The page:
Virgin Galactic has hired two new pilots for its SpaceShipTwo flights. Frederick “CJ” Sturckow is a former US Marine Corps fighter jet pilot and an ex-NASA astronaut who flew four times on the Space Shuttle commanding two of the missions. Michael “Sooch” Masucci is a retired U.S. Air Force (USAF) fast jet and U-2 test pilot who joins Virgin Galactic from the private airline XOJET Inc where he flew Citation X aircraft.
Archive | May, 2013
While the economic benefits of refuelling in orbit have been questioned, progress has at least been made in testing out the concept. On 10 May, the Canadian Dextre Robot and the International Space Station’s Canadarm 2 were stood down after completing their experiemnts into satellite refuelling/serviciing techniques as part of the Robotic Refuelling Mission (RRM).
The Mobile Launcher (ML) which had been built provide services to the planned Ares V launch vehicle of Project Constellation will not go to waste despite the cancellation of that programme. It will now be used to carry the heavy lift SLS (Space Launch System) to its launch pad (39B) at the Kennedy Sapce Center.
Having previously launched a jointly owned Chinasat 12 (Supremesat 1) together, the Sri Lankan satellite operator SupremeSat has elected to order a fully owned satellite Supremesat 2 from CGWIC (China Great Wall Industries Corp) as part of a turnkey deal to constructed and launch the satellite. The deal, which includes a Long March launch in 2016 was signed on 30 May and is worth $215 million. The satellite is likely to use the DFH-4 bus design built by CGWIC’s subcontractor and sister organisation CAST and its Dongfanghong Satellite Company subisidiary.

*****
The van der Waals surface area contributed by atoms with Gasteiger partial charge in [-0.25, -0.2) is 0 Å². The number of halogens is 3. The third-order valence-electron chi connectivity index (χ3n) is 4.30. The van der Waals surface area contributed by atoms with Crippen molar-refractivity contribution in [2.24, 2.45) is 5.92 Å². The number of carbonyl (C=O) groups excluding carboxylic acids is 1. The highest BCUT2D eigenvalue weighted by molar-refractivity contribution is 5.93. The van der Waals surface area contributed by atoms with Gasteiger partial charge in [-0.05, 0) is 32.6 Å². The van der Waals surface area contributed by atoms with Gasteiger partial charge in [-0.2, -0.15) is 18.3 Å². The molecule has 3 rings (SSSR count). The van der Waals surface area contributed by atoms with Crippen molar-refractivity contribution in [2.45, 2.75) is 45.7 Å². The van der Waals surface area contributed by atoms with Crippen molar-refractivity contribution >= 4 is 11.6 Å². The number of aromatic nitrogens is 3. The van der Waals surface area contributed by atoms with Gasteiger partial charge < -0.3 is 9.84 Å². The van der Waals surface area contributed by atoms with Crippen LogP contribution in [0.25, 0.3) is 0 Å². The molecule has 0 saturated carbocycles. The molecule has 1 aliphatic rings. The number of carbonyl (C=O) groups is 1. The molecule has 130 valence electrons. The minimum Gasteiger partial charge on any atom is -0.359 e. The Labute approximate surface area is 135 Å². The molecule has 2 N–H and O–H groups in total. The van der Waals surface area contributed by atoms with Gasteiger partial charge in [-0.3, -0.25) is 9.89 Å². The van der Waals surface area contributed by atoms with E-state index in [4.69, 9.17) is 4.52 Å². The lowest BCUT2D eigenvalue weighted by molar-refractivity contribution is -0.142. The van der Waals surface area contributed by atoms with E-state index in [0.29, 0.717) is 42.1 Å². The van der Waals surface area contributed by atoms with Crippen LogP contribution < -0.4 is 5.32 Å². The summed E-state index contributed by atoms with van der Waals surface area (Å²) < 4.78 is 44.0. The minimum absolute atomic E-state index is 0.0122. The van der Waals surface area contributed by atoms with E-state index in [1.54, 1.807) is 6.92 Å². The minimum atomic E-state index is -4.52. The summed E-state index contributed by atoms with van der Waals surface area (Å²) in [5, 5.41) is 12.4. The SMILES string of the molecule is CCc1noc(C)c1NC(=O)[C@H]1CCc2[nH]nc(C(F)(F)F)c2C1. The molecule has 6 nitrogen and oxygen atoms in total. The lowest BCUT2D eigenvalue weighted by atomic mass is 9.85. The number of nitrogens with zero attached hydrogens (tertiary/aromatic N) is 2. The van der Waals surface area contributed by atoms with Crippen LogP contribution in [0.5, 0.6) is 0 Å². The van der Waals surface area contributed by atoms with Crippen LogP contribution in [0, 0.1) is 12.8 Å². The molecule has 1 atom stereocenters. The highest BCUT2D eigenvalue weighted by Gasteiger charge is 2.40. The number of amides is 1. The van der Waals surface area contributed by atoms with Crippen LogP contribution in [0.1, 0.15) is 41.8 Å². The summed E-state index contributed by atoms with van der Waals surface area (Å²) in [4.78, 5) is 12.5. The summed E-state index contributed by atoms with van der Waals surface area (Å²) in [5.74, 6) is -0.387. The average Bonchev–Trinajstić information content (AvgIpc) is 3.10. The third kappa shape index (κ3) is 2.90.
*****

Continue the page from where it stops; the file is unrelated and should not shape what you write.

The US satellite manufacturing arm of Orbital Sciences Corp has been selected for the construction of the Palapa E communications satellite by Indosat. According to Space News, the firm has been authorised via a contract to order long lead items. The satellite will be launched in 2016 and will operate over the longitude of 150.5E in Geostationary Earth Orbit (GEO).
The 17th International Space Conference held in Rome in May 2013, concentrated on the various threats and hazards to and from space. Organised by Pagnanelli Risk Solutions, its head Benito Paganelli noted at the start that while major space storms affecting Earth are a relatively low frequency event, their potential for major damage meant that they had to be taken seriously.
The Soyuz TMA-09M mission was launched from the Baikonur Cosmodrome (near Tyuratam in Kazakhstan) at 2013 GMT on 28 May 2013 on a Soyuz FG launch vehicle. Aboard the launch was a crew of three: Russian cosmonaut Fyodor Yurchikhin, US NASA Astronaut Karen Nyberg, and Italian ESA astronaut, Luca Parmitano. The spacecraft docked at 0210 GMT on 29 May with the International Space Station’s Rassvet module.
The WGS-5 (Wideband Global Satcom 5) communications satellite was successfully launched for the US Air Force by a Delta IVM+ 5,4 launch vehicle operated by the United Launch Alliance which lifted off from Cape Canaveral at 0027GMT on 25 May 2013. The satellite, which was built by Boeing using a version of its BSS-702HP bus, is designed to be part of the constellation of satellites providing global communicaitons coverage to US forces. The launch was delayed from the day before due to a fault with ground support system helium pressurization line.
GOES-13 (East) has experienced an anomaly at 0340 GMT on 22 September 2012 and fell into a safe/storage mode. In not now being pointed at the Earth, it is unable to generate imagery of the planet. The reserve spacecraft GOES-14 is being brought in to replace it for the Goes East weather montioring function for the US NOAA (National Oceanic and Atmospheric Administration).
Ecuador’s fiirst satellite NEE 1 (Pegasso) has apparently failed in orbit after an alleged debris strike which had be expected to take place at 0538 GMT on 23 May 2013. According to reports, the nanosat class spacecraft of under 2kg mass, which was launched on 25 April, was stuck by incidental debris near a rocket upper stage from a Soviet-era Tsyklon-3 launch vehicle. The satellite has ceased transmitting and an assessment of the damage is on going. A “lateral collision” glancing blow by the debris on the satellite was confirmed by the The Joint Space Operations Center in the United States.
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